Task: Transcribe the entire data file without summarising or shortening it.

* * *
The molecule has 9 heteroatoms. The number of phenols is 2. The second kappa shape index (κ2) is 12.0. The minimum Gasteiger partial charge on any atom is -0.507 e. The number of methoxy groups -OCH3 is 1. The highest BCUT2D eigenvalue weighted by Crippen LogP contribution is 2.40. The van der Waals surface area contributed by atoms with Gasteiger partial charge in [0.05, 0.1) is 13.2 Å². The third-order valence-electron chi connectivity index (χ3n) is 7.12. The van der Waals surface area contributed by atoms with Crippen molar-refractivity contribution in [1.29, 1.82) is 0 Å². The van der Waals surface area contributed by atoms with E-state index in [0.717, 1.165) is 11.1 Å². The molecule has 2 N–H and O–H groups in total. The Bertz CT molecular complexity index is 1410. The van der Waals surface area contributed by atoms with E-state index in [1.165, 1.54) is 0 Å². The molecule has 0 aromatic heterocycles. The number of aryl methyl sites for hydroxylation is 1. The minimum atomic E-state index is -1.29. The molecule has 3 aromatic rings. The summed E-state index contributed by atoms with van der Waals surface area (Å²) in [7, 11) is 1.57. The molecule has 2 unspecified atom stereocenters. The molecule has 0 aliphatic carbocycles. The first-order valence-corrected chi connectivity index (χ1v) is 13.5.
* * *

The molecule has 9 heteroatoms. The number of phenols is 2. The second kappa shape index (κ2) is 12.0. The minimum Gasteiger partial charge on any atom is -0.507 e. The number of methoxy groups -OCH3 is 1. The highest BCUT2D eigenvalue weighted by Crippen LogP contribution is 2.40. The van der Waals surface area contributed by atoms with Gasteiger partial charge in [0.05, 0.1) is 13.2 Å². The third-order valence-electron chi connectivity index (χ3n) is 7.12. The van der Waals surface area contributed by atoms with Crippen molar-refractivity contribution in [1.29, 1.82) is 0 Å². The van der Waals surface area contributed by atoms with E-state index in [0.717, 1.165) is 11.1 Å². The molecule has 2 N–H and O–H groups in total. The Bertz CT molecular complexity index is 1410. The van der Waals surface area contributed by atoms with E-state index in [1.165, 1.54) is 0 Å². The molecule has 0 aromatic heterocycles. The number of aryl methyl sites for hydroxylation is 1. The minimum atomic E-state index is -1.29. The molecule has 3 aromatic rings. The summed E-state index contributed by atoms with van der Waals surface area (Å²) in [7, 11) is 1.57. The molecule has 2 unspecified atom stereocenters. The molecule has 0 aliphatic carbocycles. The first-order valence-corrected chi connectivity index (χ1v) is 13.5.